Updated: June 30, 2023.

A super quick guide on how to check if a page is indexed (in three simple ways).

Ever wondered how Google knows about your latest blog post or the new product page you just added? It’s all about indexing.

Simply put, indexing is the process where search engines like Google add a page into their giant database.

Think of it as Google’s way of acknowledging your web page’s existence. But why is it important?

Well, if your page isn’t indexed, it might as well be invisible to Google. It won’t show up in the search results, no matter how great your content or your SEO strategy is.

So it’s crucial to ensure your web pages are properly indexed.

In this quick guide, I will show you three ways of checking if a page is indexed. I will also briefly discuss reasons why a page may not be indexed and offer possible fixes.

Let’s get started.

How to check if a page is indexed

TL;DR: How to check if a page is indexed

If you don’t have time to read the entire article, here is the gist for you.

  1. Google Search Console (recommended): Add your website to Google Search Console (if you haven’t already done it!) and use the ‘URL inspection’ tool. Enter your webpage URL and it will tell you whether it’s indexed or not.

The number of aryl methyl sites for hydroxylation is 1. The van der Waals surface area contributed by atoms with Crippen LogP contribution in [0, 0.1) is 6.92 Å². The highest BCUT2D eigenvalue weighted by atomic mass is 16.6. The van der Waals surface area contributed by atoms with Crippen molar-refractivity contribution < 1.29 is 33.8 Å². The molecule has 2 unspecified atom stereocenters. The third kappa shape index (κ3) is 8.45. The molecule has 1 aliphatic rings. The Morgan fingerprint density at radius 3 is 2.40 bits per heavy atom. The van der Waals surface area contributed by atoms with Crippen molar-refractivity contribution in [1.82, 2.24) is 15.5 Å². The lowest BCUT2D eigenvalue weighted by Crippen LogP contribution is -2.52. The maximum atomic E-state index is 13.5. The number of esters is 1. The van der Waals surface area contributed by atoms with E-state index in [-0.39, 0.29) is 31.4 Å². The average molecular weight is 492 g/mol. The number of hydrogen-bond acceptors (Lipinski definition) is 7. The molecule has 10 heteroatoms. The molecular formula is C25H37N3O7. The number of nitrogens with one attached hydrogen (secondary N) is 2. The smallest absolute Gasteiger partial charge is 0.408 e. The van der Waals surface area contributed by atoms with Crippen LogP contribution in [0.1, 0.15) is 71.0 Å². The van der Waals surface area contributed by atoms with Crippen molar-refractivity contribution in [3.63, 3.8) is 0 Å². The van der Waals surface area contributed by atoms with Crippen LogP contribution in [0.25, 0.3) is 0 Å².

2. Use Google’s “site:” search operator: Enter “site:yourwebpageURL” into Google’s search bar. If your page appears in the search results, it’s (most likely) indexed.
  3. Indexed Pages Checker Tools: Use online tools like Semush or SE Ranking to check the indexing status of your webpage.

Remember, if your page is not indexed, it won’t appear in Google’s search results. So make sure all your important pages are indexed!

What is indexing and why it is important

Indexing is the search engine’s method of storing and retrieving data efficiently. It works like the index in the back of a book (hence the name), which provides a quick way to find specific content.

When it comes to SEO, indexing is a vital first step. It’s the process where search engines like Google crawl your website, analyze your web pages, and add them to their database.

Once your page is indexed, it’s eligible to show up in the search results and attract all those lovely organic visitors we’re after.

In the grand scheme of things, indexing is your page’s ticket to the show, the show being Google’s search results.